I divide Candy Boy up between the episodes in which Kana and Yuki's relationship takes center stage and the distractions hover in the background and those in which the reverse situation occurs, and when the series takes the first approach, it works rather well. The two girls make a lovely pair, and while their individual personalities aren't immediately striking, they complement each other just as many successful couples do in real life. For the most part, Kana's gloomy and perpetually irritable personality bounces nicely off of Yuki's usual serene happiness, and the two behave as the contrasting pair that time has shown makes effective drama without fitting so neatly into roles that they become unsympathetic. Those who don't enjoy romance will likely find these parts boring, for the show does not strive to be intellectual: it promises a quiet love story and delivers it, with many affectionate scenes that neither become sappy or melodramatic but relatively little beyond that. The show's technical aspects are acceptable for such a show, too: the characters are all attractive and the backgrounds well-detailed, and although the animation is limited, as the characters' movement is a bit stiff and there are a few too many static shots, it is generally pretty if not particularly distinctive-looking (the music, sadly, is rather trite). The story does suffer somewhat from a few moments at which emotional impact is achieved via a tenuous premise, and when the show reaches a point at which the pair's attachment to each other begins to damage their educational and occupational prospects, an effective personal adjustment comes but with too little buildup. Indeed, relatively little development occurs for most of the series, which makes the ending a little less satisfying than it should be, and while the pair do, largely, simply act as a couple, there still are a few points at which the show seems to become uncomfortable about their genders, adding some pointless humor to the one point at which they do kiss. But while Candy Boy is not a great show by any means, there are parts of it I quite enjoy: when it does what it does well, which is romance, it is quite pleasant.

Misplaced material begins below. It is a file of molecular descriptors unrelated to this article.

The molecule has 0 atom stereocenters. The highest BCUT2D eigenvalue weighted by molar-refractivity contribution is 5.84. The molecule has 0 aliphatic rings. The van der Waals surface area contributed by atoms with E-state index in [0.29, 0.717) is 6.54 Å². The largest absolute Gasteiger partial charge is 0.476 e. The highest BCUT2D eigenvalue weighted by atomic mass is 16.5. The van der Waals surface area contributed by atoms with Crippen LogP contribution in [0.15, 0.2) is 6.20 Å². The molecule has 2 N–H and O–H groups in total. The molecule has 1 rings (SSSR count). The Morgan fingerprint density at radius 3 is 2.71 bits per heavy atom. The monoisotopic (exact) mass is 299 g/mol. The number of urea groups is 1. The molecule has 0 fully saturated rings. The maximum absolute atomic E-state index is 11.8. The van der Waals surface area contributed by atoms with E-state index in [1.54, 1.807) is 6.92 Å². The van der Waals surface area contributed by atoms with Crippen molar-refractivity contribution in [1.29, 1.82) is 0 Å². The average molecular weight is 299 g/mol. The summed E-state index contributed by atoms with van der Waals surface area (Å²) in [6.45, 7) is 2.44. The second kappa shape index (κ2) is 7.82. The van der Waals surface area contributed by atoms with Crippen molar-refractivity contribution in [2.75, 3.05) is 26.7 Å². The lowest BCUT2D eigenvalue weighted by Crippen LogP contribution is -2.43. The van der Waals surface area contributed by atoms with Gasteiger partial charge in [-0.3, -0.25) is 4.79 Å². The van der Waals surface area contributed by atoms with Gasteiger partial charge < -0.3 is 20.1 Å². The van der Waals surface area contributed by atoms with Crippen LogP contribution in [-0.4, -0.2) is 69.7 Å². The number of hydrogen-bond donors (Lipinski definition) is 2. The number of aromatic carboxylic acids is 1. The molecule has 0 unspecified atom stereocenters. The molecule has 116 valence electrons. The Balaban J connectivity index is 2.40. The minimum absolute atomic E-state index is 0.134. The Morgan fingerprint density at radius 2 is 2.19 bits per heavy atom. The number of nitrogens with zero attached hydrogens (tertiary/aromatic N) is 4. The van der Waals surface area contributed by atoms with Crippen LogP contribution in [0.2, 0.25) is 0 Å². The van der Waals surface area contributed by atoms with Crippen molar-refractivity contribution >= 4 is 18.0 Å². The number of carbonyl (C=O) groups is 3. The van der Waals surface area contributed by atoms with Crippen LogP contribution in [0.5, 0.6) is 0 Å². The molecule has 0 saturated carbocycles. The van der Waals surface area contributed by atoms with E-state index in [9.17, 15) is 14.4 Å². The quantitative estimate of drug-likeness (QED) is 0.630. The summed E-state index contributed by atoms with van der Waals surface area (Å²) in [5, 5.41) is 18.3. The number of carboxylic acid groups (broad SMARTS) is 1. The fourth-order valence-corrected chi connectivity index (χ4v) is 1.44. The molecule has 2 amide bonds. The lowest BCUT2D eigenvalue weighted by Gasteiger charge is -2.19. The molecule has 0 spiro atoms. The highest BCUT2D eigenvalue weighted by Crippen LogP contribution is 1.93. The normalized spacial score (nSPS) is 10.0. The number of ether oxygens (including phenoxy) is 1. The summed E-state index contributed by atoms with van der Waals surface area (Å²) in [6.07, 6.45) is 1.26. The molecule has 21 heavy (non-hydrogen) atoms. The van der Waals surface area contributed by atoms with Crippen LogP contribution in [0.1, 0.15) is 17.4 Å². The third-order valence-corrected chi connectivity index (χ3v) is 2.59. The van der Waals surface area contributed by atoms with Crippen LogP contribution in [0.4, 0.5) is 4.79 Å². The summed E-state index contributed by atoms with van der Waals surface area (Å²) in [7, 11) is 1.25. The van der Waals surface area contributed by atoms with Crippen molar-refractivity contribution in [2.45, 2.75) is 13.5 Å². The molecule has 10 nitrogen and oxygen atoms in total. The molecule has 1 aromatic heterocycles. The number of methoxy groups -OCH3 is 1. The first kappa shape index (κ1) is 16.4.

When the distractions come into play, however, the pleasant air is entirely ruined, and I personally found most of the middle episodes to be abysmal. Frankly, designating Yuki and Kana as a pair of twin sisters was a huge mistake: this fact could easily have been removed without damaging the show's story or making its characters into different people, and this addition simply made me needlessly anxious while doing nothing to make their relationship more interesting. Candy Boy, sadly, never properly deals with that choice or its implications, only making a point of it when the pair's "other" sister is thrown into the mix, and even then only lightly touching upon it. The sister, Shi, unfortunately feels only like an agent designed to highlight this gimmick, and the brat does little besides bad-mouth and bully Kana, act jealous of her relationship with Yuki, and butt into their conversations, seemingly incapable of doing anything besides acting as a third wheel and making me wonder if such an incestuous desire is inherent in this family's genes. The worst, however, comes with the introduction of Saku, who is perhaps the best example of a potentially sympathetic "outsider" character gone horribly wrong, an extreme version of Azumanga Daioh's Kaorin. She essentially stalks Kana in a manner that would earn her a jail sentence if she were a boy, taking unwanted pictures of her, imposing on her personal vacations, obsessing over anything and everything of hers in order to "get her smell", and, worst of all, groping and pushing herself against her repeatedly (in Yuki's presence to boot). Her behavior is at best annoying, and at the very worst, it strikes me as being disgustingly manipulative; there's even an episode in which she uses her father's money to add a penthouse suite to her dorm and pulls strings to land her and Kana together there, nonchalantly telling Yuki that "there's a single room for you". Considering the levity with which the others take her antics, and the fact that her schemes usually fail, I wonder whether I take her much more seriously than I was meant to, and indeed, I admit that there are moments where it is possible to feel sorry for her or to be vaguely amused at the ridiculousness; nevertheless, I was consistently bothered by her and her harassment, and by the end, I had begun to groan every time she appeared.